Many of the proposals are centered on attempts to alter the Constitution to require a federal balanced budget amendment, and in some cases to impose term limits on federal officeholders. So far we’ve heard of such proposals in Arkansas, Idaho, Nebraska, Virginia, and West Virginia. Apparently, these bills are based on a common model bill circulated by ALEC, the conservative-leaning American Legislative Exchange Council. From the other side of the political spectrum, legislatures in several states including California, Illinois, and Vermont have already called for a constitutional convention to address campaign finance issues.
Under Article V of the Constitution, there are two methods by which the Constitution can be changed. The first, which has been repeated 27 times, requires approval of a specific amendment by two-thirds of the House and Senate and three-fourths of the states. The other, never-before-used method is the convening of a convention, which Congress “shall call” upon “the application of the legislatures of two thirds of the states.” Any changes to the Constitution passed by that constitutional convention must then be approved by three fourths of the states.”
The Fox News Channel reports the following:
“WASHINGTON – Momentum is building behind what would be an unprecedented effort to amend the U.S. Constitution, through a little-known provision that gives states rather than Congress the power to initiate changes.
At issue is what’s known as a “constitutional convention,” a scenario tucked into Article V of the U.S. Constitution. At its core, Article V provides two ways for amendments to be proposed. The first – which has been used for all 27 amendment to date – requires two-thirds of both the House and Senate to approve a resolution, before sending it to the states for ratification. The Founding Fathers, though, devised an alternative way which says if two-thirds of state legislatures demand a meeting, Congress “shall call a convention for proposing amendments.”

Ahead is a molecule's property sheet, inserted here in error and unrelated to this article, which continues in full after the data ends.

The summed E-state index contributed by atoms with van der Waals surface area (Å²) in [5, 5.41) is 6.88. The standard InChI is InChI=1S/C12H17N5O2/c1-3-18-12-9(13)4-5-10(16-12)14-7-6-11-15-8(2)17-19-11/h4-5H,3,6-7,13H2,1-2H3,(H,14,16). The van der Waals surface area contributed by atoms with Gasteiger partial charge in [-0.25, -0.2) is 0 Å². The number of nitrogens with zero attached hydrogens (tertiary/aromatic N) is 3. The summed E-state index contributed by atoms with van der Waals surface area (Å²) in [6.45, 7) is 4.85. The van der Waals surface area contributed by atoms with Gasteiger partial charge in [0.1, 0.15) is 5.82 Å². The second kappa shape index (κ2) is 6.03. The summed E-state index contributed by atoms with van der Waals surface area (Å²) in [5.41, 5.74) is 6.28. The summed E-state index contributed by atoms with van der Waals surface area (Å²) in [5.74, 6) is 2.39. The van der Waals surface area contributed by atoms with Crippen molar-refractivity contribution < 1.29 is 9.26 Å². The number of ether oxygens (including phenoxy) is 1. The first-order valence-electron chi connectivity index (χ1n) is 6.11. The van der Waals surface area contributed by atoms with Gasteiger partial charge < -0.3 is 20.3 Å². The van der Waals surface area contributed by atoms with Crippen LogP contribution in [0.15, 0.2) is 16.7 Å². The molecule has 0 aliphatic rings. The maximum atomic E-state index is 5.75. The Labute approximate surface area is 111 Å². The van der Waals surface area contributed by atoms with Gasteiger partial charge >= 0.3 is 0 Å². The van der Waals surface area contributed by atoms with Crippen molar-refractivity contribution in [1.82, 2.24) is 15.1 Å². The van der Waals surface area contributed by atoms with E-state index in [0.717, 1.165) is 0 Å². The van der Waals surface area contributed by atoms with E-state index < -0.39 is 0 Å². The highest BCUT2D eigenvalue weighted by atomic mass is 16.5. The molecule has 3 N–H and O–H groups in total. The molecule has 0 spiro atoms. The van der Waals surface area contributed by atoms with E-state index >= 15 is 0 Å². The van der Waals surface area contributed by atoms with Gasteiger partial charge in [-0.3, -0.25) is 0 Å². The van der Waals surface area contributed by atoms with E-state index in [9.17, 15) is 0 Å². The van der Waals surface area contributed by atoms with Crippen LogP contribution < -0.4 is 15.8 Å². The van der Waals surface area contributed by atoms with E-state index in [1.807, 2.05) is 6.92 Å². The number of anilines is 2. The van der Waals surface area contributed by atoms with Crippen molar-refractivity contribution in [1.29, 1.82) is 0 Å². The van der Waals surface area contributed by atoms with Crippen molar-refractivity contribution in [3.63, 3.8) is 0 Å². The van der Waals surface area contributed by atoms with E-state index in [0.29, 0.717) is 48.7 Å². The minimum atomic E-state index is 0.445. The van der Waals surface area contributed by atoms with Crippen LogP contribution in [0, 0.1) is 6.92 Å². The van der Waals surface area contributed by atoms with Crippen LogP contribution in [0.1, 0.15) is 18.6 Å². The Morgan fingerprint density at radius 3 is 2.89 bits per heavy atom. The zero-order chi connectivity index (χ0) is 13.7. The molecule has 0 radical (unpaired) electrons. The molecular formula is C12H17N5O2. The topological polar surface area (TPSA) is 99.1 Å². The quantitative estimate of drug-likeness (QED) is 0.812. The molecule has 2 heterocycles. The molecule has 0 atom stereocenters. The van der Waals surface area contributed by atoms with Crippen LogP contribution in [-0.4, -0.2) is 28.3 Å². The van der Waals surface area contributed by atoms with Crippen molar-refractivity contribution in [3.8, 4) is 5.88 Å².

The idea has gained popularity among constitutional scholars in recent years — but got a big boost last week when Michigan lawmakers endorsed it.
Michigan matters, because by some counts it was the 34th state to do so. That makes two-thirds.
In the wake of the vote, California Republican Rep. Duncan Hunter pressed House Speaker John Boehner on Tuesday to determine whether the states just crossed the threshold for this kind of convention. Like Michigan lawmakers, Hunter’s interest in the matter stems from a desire to push a balanced-budget amendment — something that could potentially be done at a constitutional convention.
“Based on several reports and opinions, Michigan might be the 34th state to issue such a call and therefore presents the constitutionally-required number of states to begin the process of achieving a balanced budget amendment,” Hunter wrote.
“With the recent decision by Michigan lawmakers, it is important that the House – and those of us who support a balanced budget amendment — determine whether the necessary number of states have acted and the appropriate role of Congress should this be the case.”
If two-thirds of the states indeed have applied, the ball is presumably in Congress’ court to call the convention. ”
The Main Issues The States Need to Address
The number one issue troubling We the People is the out-of-control spending by the Federal government. With deficits running in the hundreds of billions of dollars, we have very little time before out required interest payments on the debt we have are greater than the revenue we bring in. Financiers have estimated we could hit that mark within a decade if current spending trends aren’t curbed. So the first thing on the debate table is a constitutional amendment requiring a balanced budget.